Witch Hazel
Hamamelis Virginiana

Herbal Remedy: The leaves and bark are astringent, tonic, and sedative.
Used for minor cuts, abrasions, Insect stings and bites.

Dowsing Rod: A limb from this Shrub was a favorite
of persons who used it to search for underground Water.



This 12-foot Autumn-blooming woodland Shrub has Blooms which look like  yellow wood shavings on zig-zagging horizontal Branches. The blooming begins about the time the brilliant yellow Leaves fall in the first weeks of October. 

This is followed by clusters of 3 green Seed Pods which will turn brown and  ripen late the next Summer. Each of the 3 Pods contains 2 seeds, which for all the world look like black miniature wooden Dutch Shoes. When the Seeds are fully ripened, they are violently ejected more than 20 feet into the undergrowth to distribute and perpetuate their species.
 

Top insert shows the immature Seed Pod which will ripen one year later.

Bottom insert is a closeup of a Bloom with its 4 yellow Petals.

Top right: Twin Seeds peek out of their Pod, awaiting the propulsion which will send them to their new home. The copper Penny indicates their size.

Center right: Evidenced by the holes, these 3 seeds have become home and/or food for foraging Insects.

Bottom right: These are perfect candidates for sprouting
in your damp, shady flower bed.

Witch Hazel may be mistaken for Spice Bush, which also has Yellow Blooms when trees are bare of leaves, and also grows in moist woodlands. But Spice Bush blooms in very early Spring and is easily identified by scratching its fragrant. spicy bark.



You may notice a peculiar growth on the Leaves which resembles a 3/8" red or black Cone (depending on time of year). This is the home of the Aphid (Hormaphis hamamelidis) which injected the leaf with a specialized chemical to form the Gall, housing her 50+ female offspring.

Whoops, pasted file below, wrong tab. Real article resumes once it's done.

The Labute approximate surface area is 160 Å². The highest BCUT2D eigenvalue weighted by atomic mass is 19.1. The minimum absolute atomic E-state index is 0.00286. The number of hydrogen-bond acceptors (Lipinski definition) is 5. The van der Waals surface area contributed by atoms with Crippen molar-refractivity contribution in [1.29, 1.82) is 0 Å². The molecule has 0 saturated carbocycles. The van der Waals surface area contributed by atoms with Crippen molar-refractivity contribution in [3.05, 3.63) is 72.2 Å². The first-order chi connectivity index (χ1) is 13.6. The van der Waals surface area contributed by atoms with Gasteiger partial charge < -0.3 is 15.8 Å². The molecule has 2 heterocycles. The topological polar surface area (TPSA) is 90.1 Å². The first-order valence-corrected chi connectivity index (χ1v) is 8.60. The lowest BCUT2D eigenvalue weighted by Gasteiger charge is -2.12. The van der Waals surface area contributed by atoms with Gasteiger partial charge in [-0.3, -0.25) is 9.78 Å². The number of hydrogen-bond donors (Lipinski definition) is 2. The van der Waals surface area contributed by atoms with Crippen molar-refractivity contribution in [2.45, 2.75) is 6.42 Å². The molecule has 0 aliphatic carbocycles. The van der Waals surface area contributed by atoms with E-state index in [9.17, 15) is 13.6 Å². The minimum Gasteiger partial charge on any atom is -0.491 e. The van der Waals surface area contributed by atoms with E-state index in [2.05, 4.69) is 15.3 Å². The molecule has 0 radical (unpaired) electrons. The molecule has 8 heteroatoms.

A small hole underneath the leaf  directly below the Gall, indicates that they have matured and flown away to distribute their species in a complex life cycle of three generations that involves Birch Trees.


The dissected closeup on the right reveals several occupants inside, and a pile of their white waxy excretion. The walls of this protective home provide the perfect environment and sustenance for these tiny Creatures.



Should you decide to sprout this Seed, mimic the woodland conditions where it was found. This usually equates to damp, shaded, and slightly acidic Soil. Collect only those Seeds which are black and "hard as nails". Get about 8 or 12.

These seeds have hard coats and may sprout quicker if their coats are nicked with a Fingernail File or Emery Board. Be careful not to damage the underlying tissue,  which may allow bacteria to invade the seed.

Plant them at various depths from 1/8" to 1/2" to provide different conditions so there is a better chance that at least one will sprout and survive. Cover them with humusy Woodland Soil from the place of their origin. A square foot of Hardware Cloth laid on top of each Seed will help deter hungry Creatures.






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